Addressing Hispanic Americans, and DACA recipients in particular, Trump said: “Republicans are much more on your side than the Democrats, who are using you for their own purposes.”

White House press secretary Sarah Huckabee Sanders voiced support Wednesday for the omnibus bill, saying Trump was in agreement with House Speaker Paul Ryan, R-Wis., and Senate Majority Leader Mitch McConnell, R-Ky.

“The president had a discussion with Speaker Ryan and Leader McConnell, where they talked about their shared priorities secured in the omnibus spending bill,” Sanders said. “The president and the leaders discussed their support for the bill.”

The White House in its newsletter, “1600 Daily,” said Thursday:

In the coming 36 hours, members of both houses of Congress will vote on an ‘omnibus’ spending bill to keep our federal government open. Omnibus bills cover a broad range of priorities, eliminating the need for many separate votes.

President Donald J. Trump supports the deal crafted by leaders on Capitol Hill and urges its swift passage.

The omnibus bill faced significant Republican opposition, especially among conservatives such as members of the House Freedom Caucus.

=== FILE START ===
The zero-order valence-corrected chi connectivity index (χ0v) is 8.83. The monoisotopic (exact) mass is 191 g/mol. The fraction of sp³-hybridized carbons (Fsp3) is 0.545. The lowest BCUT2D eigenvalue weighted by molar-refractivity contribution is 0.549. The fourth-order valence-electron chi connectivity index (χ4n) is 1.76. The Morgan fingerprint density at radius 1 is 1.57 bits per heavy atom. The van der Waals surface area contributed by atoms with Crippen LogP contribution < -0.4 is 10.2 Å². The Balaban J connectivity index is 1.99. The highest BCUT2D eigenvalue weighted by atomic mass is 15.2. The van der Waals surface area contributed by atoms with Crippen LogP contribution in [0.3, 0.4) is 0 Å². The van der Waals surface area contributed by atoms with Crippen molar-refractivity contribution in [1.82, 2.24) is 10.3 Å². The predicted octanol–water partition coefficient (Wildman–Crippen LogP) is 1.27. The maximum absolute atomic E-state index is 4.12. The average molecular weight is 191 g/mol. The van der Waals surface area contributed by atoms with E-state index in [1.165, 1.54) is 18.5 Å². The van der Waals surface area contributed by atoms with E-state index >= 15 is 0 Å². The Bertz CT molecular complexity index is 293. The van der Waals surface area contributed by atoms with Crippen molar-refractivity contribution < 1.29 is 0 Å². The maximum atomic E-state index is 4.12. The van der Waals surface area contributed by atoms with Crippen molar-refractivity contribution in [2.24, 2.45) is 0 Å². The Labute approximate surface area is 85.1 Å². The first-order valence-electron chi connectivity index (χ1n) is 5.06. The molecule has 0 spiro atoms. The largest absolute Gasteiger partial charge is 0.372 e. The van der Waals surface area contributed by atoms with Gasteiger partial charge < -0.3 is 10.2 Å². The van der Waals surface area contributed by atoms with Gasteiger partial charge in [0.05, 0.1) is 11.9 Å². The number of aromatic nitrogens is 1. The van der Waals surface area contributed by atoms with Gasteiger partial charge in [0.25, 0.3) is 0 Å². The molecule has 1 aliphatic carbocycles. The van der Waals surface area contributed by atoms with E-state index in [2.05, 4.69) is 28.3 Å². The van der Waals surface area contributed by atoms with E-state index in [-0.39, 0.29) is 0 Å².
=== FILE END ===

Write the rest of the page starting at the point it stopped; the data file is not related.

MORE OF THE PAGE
“Unfortunately, this spending bill is not a product that represents everybody. It’s a product written by a few politicians who got in a room and decided how to spend a trillion dollars,” Sen. David Perdue, R-Ga., said in a written statement. “The result is a massive spending package projected to increase the federal debt by another trillion dollars. This is no way to fund the federal government. While this bill provides our military with more funding, it does not provide them with more certainty in the long-term.”

Two of the president’s most vocal Republican critics said they strongly oppose the spending bill.

Sen. Bob Corker, R-Tenn., tweeted: